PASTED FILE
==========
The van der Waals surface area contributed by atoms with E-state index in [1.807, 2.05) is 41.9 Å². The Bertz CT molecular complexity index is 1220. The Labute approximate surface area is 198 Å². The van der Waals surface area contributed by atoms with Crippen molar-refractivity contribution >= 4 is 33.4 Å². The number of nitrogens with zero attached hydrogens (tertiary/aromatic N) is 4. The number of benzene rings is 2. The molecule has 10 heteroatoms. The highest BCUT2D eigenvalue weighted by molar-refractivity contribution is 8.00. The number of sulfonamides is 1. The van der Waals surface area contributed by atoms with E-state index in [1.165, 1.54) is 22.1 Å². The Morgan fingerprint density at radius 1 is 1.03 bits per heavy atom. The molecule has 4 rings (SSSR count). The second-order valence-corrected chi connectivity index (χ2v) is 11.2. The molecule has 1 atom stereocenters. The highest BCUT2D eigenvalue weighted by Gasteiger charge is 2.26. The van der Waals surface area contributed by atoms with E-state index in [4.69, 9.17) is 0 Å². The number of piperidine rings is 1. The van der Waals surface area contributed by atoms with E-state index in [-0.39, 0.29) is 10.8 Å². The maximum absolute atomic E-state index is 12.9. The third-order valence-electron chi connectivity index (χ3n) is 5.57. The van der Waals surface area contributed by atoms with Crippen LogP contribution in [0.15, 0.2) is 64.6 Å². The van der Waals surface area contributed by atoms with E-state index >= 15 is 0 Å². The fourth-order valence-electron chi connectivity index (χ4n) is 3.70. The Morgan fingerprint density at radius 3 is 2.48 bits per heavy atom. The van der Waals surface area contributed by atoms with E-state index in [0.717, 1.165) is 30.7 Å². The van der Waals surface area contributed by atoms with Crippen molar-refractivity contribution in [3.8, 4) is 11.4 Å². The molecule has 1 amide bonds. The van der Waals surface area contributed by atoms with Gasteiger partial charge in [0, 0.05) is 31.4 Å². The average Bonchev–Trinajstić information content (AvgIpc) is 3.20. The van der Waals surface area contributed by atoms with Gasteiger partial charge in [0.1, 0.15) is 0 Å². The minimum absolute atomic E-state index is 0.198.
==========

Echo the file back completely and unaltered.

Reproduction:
The van der Waals surface area contributed by atoms with E-state index in [1.807, 2.05) is 41.9 Å². The Bertz CT molecular complexity index is 1220. The Labute approximate surface area is 198 Å². The van der Waals surface area contributed by atoms with Crippen molar-refractivity contribution >= 4 is 33.4 Å². The number of nitrogens with zero attached hydrogens (tertiary/aromatic N) is 4. The number of benzene rings is 2. The molecule has 10 heteroatoms. The highest BCUT2D eigenvalue weighted by molar-refractivity contribution is 8.00. The number of sulfonamides is 1. The van der Waals surface area contributed by atoms with E-state index in [1.165, 1.54) is 22.1 Å². The Morgan fingerprint density at radius 1 is 1.03 bits per heavy atom. The molecule has 4 rings (SSSR count). The second-order valence-corrected chi connectivity index (χ2v) is 11.2. The molecule has 1 atom stereocenters. The highest BCUT2D eigenvalue weighted by Gasteiger charge is 2.26. The van der Waals surface area contributed by atoms with E-state index in [4.69, 9.17) is 0 Å². The number of piperidine rings is 1. The van der Waals surface area contributed by atoms with E-state index in [-0.39, 0.29) is 10.8 Å². The maximum absolute atomic E-state index is 12.9. The third-order valence-electron chi connectivity index (χ3n) is 5.57. The van der Waals surface area contributed by atoms with Crippen LogP contribution in [0.15, 0.2) is 64.6 Å². The van der Waals surface area contributed by atoms with E-state index >= 15 is 0 Å². The fourth-order valence-electron chi connectivity index (χ4n) is 3.70. The Morgan fingerprint density at radius 3 is 2.48 bits per heavy atom. The van der Waals surface area contributed by atoms with E-state index in [0.717, 1.165) is 30.7 Å². The van der Waals surface area contributed by atoms with Crippen molar-refractivity contribution in [3.8, 4) is 11.4 Å². The molecule has 1 amide bonds. The van der Waals surface area contributed by atoms with Gasteiger partial charge in [0, 0.05) is 31.4 Å². The average Bonchev–Trinajstić information content (AvgIpc) is 3.20. The van der Waals surface area contributed by atoms with Gasteiger partial charge in [0.1, 0.15) is 0 Å². The minimum absolute atomic E-state index is 0.198.